Free Broadband For Someone
Last week, AEPCO, (Advanced Engineering and Planning Corporation, Inc., of Gaithersburg, MD) agreed to provide free WiFi to the new town center of Rockville. If you haven't visited the location, you must. For a mix of shopping and culture, it's quite pretty. Although it doesn't measure up to the walking districts of towns and cities throughout Europe, it's a huge step up for anything that Rockville has had in the past. And kudos to putting the library right in the center. (But I will add my voice to those against naming it after a politician.)
No map has been made available, but the vague description suggests that the WiFi footprint will be similar to what is already available in Silver Spring. Here is the announcement from the city of Rockville.
Eventually, AEPCO plans to install WiFi service elsewhere in Rockville (perhaps even throughout) but residents will have to pay for the expanded service area. No prices have been made available. The announcement also notes "will allow for paid subscriptions for residents and businesses that want to have a higher bandwidth and a higher quality of service for indoor areas within Town Square." So, it will be a low-bandwidth connection. And users will need to re-authenticate (the announcement mentions an initial splash screen with advertising) periodically, making lengthy connections (e.g., substantial downloads) unlikely with the free service.
But for Rockville residents, this is a good thing. Not only does it make the town center more attractive but it suggests that there will be competition for internet service in Rockville. But before we start celebrating, note the time schedule: AEPCO has indicated that citywide expansion could occur within 24 months after service begins in Town Square. Within? Why does that sound like speeds up to 5Mb!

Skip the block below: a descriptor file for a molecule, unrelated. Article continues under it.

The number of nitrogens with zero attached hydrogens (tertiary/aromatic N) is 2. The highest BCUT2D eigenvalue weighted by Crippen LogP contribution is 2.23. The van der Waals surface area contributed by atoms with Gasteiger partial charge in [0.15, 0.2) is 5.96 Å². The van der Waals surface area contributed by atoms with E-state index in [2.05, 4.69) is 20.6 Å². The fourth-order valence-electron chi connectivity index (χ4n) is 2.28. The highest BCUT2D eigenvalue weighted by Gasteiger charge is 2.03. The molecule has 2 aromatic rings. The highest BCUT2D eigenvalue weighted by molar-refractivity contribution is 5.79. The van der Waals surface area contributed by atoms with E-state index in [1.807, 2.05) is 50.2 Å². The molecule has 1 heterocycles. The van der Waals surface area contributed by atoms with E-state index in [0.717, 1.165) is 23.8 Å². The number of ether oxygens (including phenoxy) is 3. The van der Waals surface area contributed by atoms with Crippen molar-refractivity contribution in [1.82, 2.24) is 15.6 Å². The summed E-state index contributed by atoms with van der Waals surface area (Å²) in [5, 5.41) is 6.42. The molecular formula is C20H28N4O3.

Free Broadband For Everyone
I live next to Glen Echo, the smallest town in Montgomery County (population: 221). It's a cozy place (how many towns have their own 86-year old carousel and Wurlitzer band organ?) and I frequently bike through it and always enjoy reading their newspaper, the Echo.
The current edition of the Echo has a curious item - the town was recently approached by the Coalition for Free Broadband and asked to write a letter to the FCC supporting the Coalition's proposal - that a nationwide network be established for free wireless internet access. The company behind this, M2Z Networks, claims that with 20MHz of currently-unused spectrum, they can offer "fast, free and family friendly broadband to 95 percent of the US population within ten years and pay 5% of gross revenues from its subscription services [insert lots of handwaving here].
M2Z has an application for the spectrum pending before the FCC and are looking for support. To my surprise, the Echo article says that "the Montgomery County Council and County Executive have agreed to support the Coalition's proposal."
Anyone know any more about this?